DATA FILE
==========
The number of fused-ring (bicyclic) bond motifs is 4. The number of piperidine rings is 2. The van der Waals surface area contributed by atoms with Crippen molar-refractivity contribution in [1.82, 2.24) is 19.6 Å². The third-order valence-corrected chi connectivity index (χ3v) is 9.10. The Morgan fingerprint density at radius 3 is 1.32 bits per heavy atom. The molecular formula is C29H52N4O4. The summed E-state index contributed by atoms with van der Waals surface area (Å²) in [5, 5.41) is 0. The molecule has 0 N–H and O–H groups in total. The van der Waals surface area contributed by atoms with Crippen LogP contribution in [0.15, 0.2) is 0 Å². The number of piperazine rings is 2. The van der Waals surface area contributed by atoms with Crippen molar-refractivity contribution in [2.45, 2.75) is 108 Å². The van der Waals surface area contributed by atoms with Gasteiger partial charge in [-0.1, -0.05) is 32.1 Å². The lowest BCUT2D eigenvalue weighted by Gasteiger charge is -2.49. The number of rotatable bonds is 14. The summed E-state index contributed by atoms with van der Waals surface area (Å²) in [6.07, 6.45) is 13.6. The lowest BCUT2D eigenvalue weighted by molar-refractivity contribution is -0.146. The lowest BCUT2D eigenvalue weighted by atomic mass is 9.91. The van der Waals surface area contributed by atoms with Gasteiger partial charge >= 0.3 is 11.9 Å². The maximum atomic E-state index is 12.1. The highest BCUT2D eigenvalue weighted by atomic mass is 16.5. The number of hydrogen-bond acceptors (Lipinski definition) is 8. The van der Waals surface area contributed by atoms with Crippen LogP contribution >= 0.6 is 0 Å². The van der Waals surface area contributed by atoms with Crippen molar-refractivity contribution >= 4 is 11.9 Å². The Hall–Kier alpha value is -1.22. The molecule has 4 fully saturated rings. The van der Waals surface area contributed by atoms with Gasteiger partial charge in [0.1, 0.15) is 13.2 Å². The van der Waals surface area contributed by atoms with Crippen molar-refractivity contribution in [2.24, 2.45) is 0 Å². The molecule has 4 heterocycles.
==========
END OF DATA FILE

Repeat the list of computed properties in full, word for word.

The number of fused-ring (bicyclic) bond motifs is 4. The number of piperidine rings is 2. The van der Waals surface area contributed by atoms with Crippen molar-refractivity contribution in [1.82, 2.24) is 19.6 Å². The third-order valence-corrected chi connectivity index (χ3v) is 9.10. The Morgan fingerprint density at radius 3 is 1.32 bits per heavy atom. The molecular formula is C29H52N4O4. The summed E-state index contributed by atoms with van der Waals surface area (Å²) in [5, 5.41) is 0. The molecule has 0 N–H and O–H groups in total. The van der Waals surface area contributed by atoms with Crippen LogP contribution in [0.15, 0.2) is 0 Å². The number of piperazine rings is 2. The van der Waals surface area contributed by atoms with Crippen molar-refractivity contribution in [2.45, 2.75) is 108 Å². The van der Waals surface area contributed by atoms with Gasteiger partial charge in [-0.1, -0.05) is 32.1 Å². The lowest BCUT2D eigenvalue weighted by Gasteiger charge is -2.49. The number of rotatable bonds is 14. The summed E-state index contributed by atoms with van der Waals surface area (Å²) in [6.07, 6.45) is 13.6. The lowest BCUT2D eigenvalue weighted by molar-refractivity contribution is -0.146. The lowest BCUT2D eigenvalue weighted by atomic mass is 9.91. The van der Waals surface area contributed by atoms with Gasteiger partial charge >= 0.3 is 11.9 Å². The maximum atomic E-state index is 12.1. The highest BCUT2D eigenvalue weighted by atomic mass is 16.5. The number of hydrogen-bond acceptors (Lipinski definition) is 8. The van der Waals surface area contributed by atoms with Crippen LogP contribution >= 0.6 is 0 Å². The van der Waals surface area contributed by atoms with Crippen molar-refractivity contribution >= 4 is 11.9 Å². The Hall–Kier alpha value is -1.22. The molecule has 4 fully saturated rings. The van der Waals surface area contributed by atoms with Gasteiger partial charge in [0.1, 0.15) is 13.2 Å². The van der Waals surface area contributed by atoms with Crippen molar-refractivity contribution in [2.24, 2.45) is 0 Å². The molecule has 4 heterocycles.